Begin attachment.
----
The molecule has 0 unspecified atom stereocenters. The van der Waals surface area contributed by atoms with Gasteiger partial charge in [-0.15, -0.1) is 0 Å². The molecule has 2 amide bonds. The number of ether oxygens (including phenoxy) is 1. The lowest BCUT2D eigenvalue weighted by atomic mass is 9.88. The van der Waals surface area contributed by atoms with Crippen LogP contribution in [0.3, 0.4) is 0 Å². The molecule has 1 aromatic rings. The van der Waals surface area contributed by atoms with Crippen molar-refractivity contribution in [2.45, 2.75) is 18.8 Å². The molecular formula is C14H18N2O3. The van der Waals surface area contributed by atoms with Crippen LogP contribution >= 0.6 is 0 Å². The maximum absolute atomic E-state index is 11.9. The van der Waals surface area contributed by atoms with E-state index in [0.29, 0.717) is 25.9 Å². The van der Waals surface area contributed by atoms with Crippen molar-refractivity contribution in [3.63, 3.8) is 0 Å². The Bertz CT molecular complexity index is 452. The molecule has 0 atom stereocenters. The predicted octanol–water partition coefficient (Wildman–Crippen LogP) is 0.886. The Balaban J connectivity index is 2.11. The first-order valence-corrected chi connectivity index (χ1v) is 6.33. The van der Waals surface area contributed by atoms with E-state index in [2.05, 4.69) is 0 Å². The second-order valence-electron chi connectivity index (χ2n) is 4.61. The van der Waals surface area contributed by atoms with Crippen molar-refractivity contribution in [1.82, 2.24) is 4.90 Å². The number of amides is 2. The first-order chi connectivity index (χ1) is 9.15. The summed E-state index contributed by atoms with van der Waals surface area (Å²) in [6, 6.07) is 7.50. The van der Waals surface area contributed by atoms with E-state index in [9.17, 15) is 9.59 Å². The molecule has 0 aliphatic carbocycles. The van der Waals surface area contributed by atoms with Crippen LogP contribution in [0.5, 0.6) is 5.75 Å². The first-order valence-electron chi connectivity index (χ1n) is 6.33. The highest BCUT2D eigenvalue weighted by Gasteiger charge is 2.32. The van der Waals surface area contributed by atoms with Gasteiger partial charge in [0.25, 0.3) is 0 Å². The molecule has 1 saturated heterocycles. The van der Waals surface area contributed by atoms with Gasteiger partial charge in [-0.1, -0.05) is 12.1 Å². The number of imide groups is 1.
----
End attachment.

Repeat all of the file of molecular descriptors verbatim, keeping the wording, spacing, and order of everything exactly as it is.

The molecule has 0 unspecified atom stereocenters. The van der Waals surface area contributed by atoms with Gasteiger partial charge in [-0.15, -0.1) is 0 Å². The molecule has 2 amide bonds. The number of ether oxygens (including phenoxy) is 1. The lowest BCUT2D eigenvalue weighted by atomic mass is 9.88. The van der Waals surface area contributed by atoms with Crippen LogP contribution in [0.3, 0.4) is 0 Å². The molecule has 1 aromatic rings. The van der Waals surface area contributed by atoms with Crippen molar-refractivity contribution in [2.45, 2.75) is 18.8 Å². The molecular formula is C14H18N2O3. The van der Waals surface area contributed by atoms with Crippen LogP contribution >= 0.6 is 0 Å². The maximum absolute atomic E-state index is 11.9. The van der Waals surface area contributed by atoms with E-state index in [0.29, 0.717) is 25.9 Å². The van der Waals surface area contributed by atoms with Crippen molar-refractivity contribution in [3.63, 3.8) is 0 Å². The Bertz CT molecular complexity index is 452. The molecule has 0 atom stereocenters. The predicted octanol–water partition coefficient (Wildman–Crippen LogP) is 0.886. The Balaban J connectivity index is 2.11. The first-order valence-corrected chi connectivity index (χ1v) is 6.33. The van der Waals surface area contributed by atoms with E-state index in [2.05, 4.69) is 0 Å². The second-order valence-electron chi connectivity index (χ2n) is 4.61. The van der Waals surface area contributed by atoms with Crippen molar-refractivity contribution in [1.82, 2.24) is 4.90 Å². The number of amides is 2. The first-order chi connectivity index (χ1) is 9.15. The summed E-state index contributed by atoms with van der Waals surface area (Å²) in [6, 6.07) is 7.50. The van der Waals surface area contributed by atoms with E-state index in [9.17, 15) is 9.59 Å². The molecule has 0 aliphatic carbocycles. The van der Waals surface area contributed by atoms with Crippen LogP contribution in [0.5, 0.6) is 5.75 Å². The first-order valence-electron chi connectivity index (χ1n) is 6.33. The highest BCUT2D eigenvalue weighted by Gasteiger charge is 2.32. The van der Waals surface area contributed by atoms with Gasteiger partial charge in [0.25, 0.3) is 0 Å². The molecule has 1 saturated heterocycles. The van der Waals surface area contributed by atoms with Gasteiger partial charge in [-0.1, -0.05) is 12.1 Å². The number of imide groups is 1.